However, following the scandal surrounding Oscar Wilde later that year, Machen’s association with works of decadent horror made it difficult for him to find a publisher for new works. Thus, though he would write some of his greatest works over the next few years, some were published much later. These included The Hill of Dreams, Hieroglyphics, A Fragment of Life, the story "The White People", and the stories which make up Ornaments in Jade.

In 1899, Machen’s wife Amy died of cancer after a long period of illness. This had a devastating effect on Machen. He only gradually recovered from his loss over the next year, partially through his close friendship with A. E. Waite. It was through Waite’s influence that Machen joined at this time the Hermetic Order of the Golden Dawn, though Machen’s interest in the organization was not a lasting one.

Machen’s recovery was further helped by his sudden change of career, becoming an actor in 1901 and a member of Frank Benson’s company of travelling players, a profession which took him round the country. This led in 1903 to a second marriage, to Dorothie Purefoy Hudleston, which brought Machen much happiness. Machen managed to find a publisher in 1902 for his earlier written work Hieroglyphics, an analysis of the nature of literature, which concluded that true literature must convey ecstasy. In 1906 Machen’s literary career began once more to flourish as the book The House of Souls collected his most notable works of the nineties and brought them to a new audience. He also published a satirical work, Dr Stiggins: His Views and Principles, generally considered one of his weakest works.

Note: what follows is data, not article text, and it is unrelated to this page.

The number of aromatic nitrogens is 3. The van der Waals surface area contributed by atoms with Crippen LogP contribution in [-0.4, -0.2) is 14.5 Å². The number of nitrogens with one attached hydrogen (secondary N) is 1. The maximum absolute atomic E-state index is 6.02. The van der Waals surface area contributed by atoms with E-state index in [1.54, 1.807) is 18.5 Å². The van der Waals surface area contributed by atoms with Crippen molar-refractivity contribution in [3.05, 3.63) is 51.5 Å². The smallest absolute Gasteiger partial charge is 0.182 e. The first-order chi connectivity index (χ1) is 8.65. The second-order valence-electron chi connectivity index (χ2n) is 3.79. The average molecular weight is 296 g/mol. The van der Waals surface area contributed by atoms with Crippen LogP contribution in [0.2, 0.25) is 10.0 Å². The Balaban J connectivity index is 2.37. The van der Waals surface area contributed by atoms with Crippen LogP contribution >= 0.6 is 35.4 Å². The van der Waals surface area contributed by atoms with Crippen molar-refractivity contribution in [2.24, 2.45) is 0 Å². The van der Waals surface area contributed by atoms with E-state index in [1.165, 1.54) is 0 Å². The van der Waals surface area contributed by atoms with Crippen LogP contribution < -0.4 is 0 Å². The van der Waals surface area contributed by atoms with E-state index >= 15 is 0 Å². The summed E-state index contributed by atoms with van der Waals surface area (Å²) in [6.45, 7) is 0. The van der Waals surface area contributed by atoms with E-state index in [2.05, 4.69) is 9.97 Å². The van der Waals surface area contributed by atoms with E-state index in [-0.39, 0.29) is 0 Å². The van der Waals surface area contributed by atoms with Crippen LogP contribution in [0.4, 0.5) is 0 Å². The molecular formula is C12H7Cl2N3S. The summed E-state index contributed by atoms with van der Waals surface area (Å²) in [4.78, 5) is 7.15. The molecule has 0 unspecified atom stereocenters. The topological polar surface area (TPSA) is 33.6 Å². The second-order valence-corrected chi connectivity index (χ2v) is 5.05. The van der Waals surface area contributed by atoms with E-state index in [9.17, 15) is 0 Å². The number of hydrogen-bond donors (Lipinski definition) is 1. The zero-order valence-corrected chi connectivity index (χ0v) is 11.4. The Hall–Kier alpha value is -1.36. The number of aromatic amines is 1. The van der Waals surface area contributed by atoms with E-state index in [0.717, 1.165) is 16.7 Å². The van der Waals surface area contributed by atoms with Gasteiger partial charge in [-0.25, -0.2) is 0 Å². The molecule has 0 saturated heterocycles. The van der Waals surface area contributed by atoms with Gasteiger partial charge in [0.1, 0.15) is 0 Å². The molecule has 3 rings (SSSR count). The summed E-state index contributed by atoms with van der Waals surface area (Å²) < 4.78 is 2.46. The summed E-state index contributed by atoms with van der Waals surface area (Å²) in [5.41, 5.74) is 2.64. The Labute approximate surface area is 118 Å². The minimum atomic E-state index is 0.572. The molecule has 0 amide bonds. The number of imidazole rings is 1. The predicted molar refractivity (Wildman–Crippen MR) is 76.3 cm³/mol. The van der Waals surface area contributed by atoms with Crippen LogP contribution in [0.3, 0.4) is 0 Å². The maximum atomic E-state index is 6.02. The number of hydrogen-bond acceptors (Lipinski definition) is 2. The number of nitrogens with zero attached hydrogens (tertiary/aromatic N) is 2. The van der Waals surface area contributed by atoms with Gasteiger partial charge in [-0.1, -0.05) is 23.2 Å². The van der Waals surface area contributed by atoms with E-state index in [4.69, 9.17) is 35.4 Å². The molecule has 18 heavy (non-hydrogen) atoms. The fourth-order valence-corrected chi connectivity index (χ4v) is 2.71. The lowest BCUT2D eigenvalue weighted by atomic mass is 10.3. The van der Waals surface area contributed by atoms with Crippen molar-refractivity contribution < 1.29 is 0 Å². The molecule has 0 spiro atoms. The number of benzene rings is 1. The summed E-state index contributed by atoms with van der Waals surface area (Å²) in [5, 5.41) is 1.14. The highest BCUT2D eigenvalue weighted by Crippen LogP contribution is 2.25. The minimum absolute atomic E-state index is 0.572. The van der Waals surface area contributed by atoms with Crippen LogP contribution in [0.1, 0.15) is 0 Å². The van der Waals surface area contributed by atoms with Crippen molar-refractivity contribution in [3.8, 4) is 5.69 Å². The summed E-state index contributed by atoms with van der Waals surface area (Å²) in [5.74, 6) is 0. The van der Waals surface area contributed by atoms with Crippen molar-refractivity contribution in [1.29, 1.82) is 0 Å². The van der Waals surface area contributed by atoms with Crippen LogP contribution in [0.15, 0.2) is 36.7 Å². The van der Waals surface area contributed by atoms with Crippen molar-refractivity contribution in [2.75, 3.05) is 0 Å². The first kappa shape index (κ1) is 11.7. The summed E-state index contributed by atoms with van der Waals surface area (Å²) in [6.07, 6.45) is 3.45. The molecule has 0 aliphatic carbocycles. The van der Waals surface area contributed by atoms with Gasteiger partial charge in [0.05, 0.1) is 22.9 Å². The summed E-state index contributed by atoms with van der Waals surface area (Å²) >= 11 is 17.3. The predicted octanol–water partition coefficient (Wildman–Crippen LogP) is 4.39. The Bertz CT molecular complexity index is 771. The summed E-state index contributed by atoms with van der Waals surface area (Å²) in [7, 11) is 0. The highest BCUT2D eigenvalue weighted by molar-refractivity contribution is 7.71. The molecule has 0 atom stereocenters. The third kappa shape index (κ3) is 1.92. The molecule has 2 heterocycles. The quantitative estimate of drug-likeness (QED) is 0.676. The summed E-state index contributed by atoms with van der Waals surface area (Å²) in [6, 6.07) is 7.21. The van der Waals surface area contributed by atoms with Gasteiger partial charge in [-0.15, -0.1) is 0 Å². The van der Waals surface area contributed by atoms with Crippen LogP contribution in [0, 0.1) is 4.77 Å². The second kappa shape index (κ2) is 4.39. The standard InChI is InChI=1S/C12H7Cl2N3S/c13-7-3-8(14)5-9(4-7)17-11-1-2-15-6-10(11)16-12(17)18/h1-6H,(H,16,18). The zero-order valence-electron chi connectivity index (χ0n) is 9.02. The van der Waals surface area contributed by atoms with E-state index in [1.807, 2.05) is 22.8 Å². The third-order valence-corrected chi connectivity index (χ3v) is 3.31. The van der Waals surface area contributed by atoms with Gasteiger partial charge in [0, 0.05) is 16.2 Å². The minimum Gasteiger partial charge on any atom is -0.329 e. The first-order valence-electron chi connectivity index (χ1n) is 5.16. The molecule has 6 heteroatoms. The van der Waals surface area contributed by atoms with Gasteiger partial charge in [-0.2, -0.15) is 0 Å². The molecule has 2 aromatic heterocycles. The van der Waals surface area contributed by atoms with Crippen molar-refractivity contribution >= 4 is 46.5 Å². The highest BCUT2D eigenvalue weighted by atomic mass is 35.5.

Machen also was at this time investigating Celtic Christianity, the Holy Grail and King Arthur. Publishing his views in Lord Alfred Douglas’s The Academy, for which he wrote regularly, Machen concluded that the legends of the Grail actually were based on dim recollections of the rites of the Celtic Church. These ideas also featured strongly in the novel The Secret Glory, which he wrote at this time, marking the first use of the idea in fiction of the Grail surviving into modern times in some form, an idea much utilised ever since as by Charles Williams (UK writer), Dan Brown and in Indiana Jones and the Last Crusade. In 1907, The Hill of Dreams, generally considered Machen’s masterpiece, was finally published, though it was not recognized much at the time.

The next few years saw Machen continue with acting in various companies and with journalistic work, but he was finding it increasingly hard to earn a living and his legacies were long exhausted. Machen was also attending literary gatherings like the New Bohemians and the Square Club.

Finally Machen accepted a full-time journalist’s job at Alfred Harmsworth’s Evening News in 1910. In February 1912 his son Hilary was born, followed by a daughter Janet in 1917. The coming of war in 1914 saw Machen return to public prominence for the first time in twenty years due to the publication of "The Bowmen" and the subsequent publicity surrounding the "Angels of Mons" episode. He published a series of stories capitalizing on this success, most of which were morale-boosting propaganda, but the most notable, The Great Return (1915), and the novella The Terror (1917), were more accomplished. He also published a series of autobiographical articles during the war, later published as Far Off Things. During the war years Machen also met and championed the work of a fellow Welshman, Caradoc Evans.